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LAEDC President Bill Allen on Enterprise Zones

Here is another editorial advocating for the Enterprise Zone program in Fox & Hounds. This time by Bill Allen, President and Chief Executive of the Los Angeles County Economic Development Corporation (LAEDC):

Working for a leading California economic development organization, I am often asked about the state of our economy and my thoughts on how we can get it back on track. Clearly this is a top concern to citizens here in California and across the country.

We’ve seen a lot of posturing on how to improve the economy and create much-needed jobs from elected officials in Washington, DC as well as from those campaigning for elected office last November. No question that with sluggish job growth, a still-stressed economy and structural deficits as far as the eye can see, our federally-elected officials must support policies that spur business growth, stimulate the U.S. economy and encourage private sector hiring.

Like their federal counterparts, our state officials need to enact policies that support economic development and job growth. Similarly, state leaders must also safeguard successful programs that have been shown to generate jobs, reduce poverty levels and support local economies – this must be part of any rational economic recovery program.

So why then would newly-elected Governor Brown be considering eliminating the California Enterprise Zone program, which for about 25 years has proven invaluable to creating thousands of jobs, decreasing poverty, and revitalizing entire communities?

This is not a program that should be purged to help manage our state’s budget crisis. Just the opposite. To solve California’s budget crisis the smartest thing we can do is to grow revenues by growing our economy through the EZ Program. Even so, the program will face outright elimination if the Governor’s proposed budget becomes reality.

In these hard economic times, the California Enterprise Zone Program plays a key role in revitalizing economically-challenged areas of the state, encourages development in blighted neighborhoods and creates economically-stable communities by embracing entrepreneurship and private sector market forces to stimulate local economies. California’s Enterprise Zones remain one of the only dependable statewide tax incentives that local areas can use to encourage businesses to stay or locate in-state.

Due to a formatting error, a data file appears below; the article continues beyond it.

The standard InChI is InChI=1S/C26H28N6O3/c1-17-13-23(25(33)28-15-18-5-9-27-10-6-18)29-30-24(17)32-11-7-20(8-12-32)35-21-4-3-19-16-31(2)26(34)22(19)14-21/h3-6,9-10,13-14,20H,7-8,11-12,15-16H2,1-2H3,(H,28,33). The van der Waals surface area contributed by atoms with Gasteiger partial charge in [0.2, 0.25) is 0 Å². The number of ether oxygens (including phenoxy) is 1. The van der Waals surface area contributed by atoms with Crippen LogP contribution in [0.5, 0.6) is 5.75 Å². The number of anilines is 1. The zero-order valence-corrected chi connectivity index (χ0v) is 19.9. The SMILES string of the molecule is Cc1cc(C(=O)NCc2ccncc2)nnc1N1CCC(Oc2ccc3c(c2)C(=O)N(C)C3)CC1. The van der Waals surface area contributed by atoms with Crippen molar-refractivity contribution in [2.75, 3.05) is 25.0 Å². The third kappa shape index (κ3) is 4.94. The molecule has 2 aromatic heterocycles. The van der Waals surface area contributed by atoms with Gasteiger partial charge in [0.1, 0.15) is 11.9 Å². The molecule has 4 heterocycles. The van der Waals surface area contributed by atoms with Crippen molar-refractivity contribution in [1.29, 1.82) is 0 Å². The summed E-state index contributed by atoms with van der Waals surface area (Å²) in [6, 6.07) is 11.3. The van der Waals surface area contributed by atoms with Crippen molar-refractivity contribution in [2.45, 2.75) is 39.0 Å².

These zones provide tax incentives for businesses in economically-distressed areas to hire workers who face barriers to employment. Returning veterans, laid-off workers, government assistance recipients and other physically, mentally and economically-challenged job seekers are all eligible for preferred hiring in Enterprise Zone regions. What’s more, the working poor (single taxpayers making less than $16,334 or joint filers making less than $32,668) employed at an Enterprise Zone business can obtain a state tax credit of up to $525 per year.

Contrary to the Governor’s interpretation, the program’s success rate has been well-documented. A 2006 Department of Housing and Community Development report confirmed that California Enterprise Zones have outperformed the rest of the state in several key economic areas: poverty decreased by 7.35 percent more than in the rest of the state, unemployment rates fell by 1.2 percent more than the rest of the state, household incomes grew 7.1 percent faster, and wages and salary levels increased 3.5 percent more than the rest of the state.

In addition, the Governor assumes that by eliminating the program the state will automatically generate an additional $924 million dollars. But this is not true when one factors in the lost tax revenue from businesses and jobs that will leave the state – but for the benefits offered in these zones – and not return.

Here in Los Angeles County, we have eight Enterprise Zones that deliver numerous benefits for employees and employers and create economic growth and stability. These zones have been instrumental in helping attract and retain scores of businesses in areas that would not ordinarily have the capacity to do so.

In LA County, zones range from economically-depressed urban environments in the cities of Los Angeles and Long Beach to the more rural locales of the Antelope Valley and Santa Clarita. Without an Enterprise Zone designation in these once neglected communities, opportunities for local residents to achieve financial security and self-sufficiency would have vanished. That’s not to mention the social benefits which would have been lost to these communities; indeed, I don’t know of a more beneficial social program than providing someone with a well-paying job.

Terminating the Enterprise Zone Program in the mistaken belief it would help balance the state’s budget would be exactly the wrong prescription for fixing our ailing economy. Eliminating these zones would almost certainly make things worse in already stressed areas, which would suffer further job losses, economic decline and diminished quality of life.

If anything, the Governor should strengthen his commitment to the Enterprise Zone Program in these difficult economic times as a key mechanism to revitalize economically-challenged areas by providing incentives that create high-wage jobs and investment in these communities. By responsibly doing so, he would not only strengthen local economies, but strengthen the state’s long-term economic foundation as well.

Too many of our state and local residents desperately need jobs. Until such time when this is no longer the case, there will always be a critical role for Enterprise Zones. This is one program our elected officials cannot afford to eliminate.

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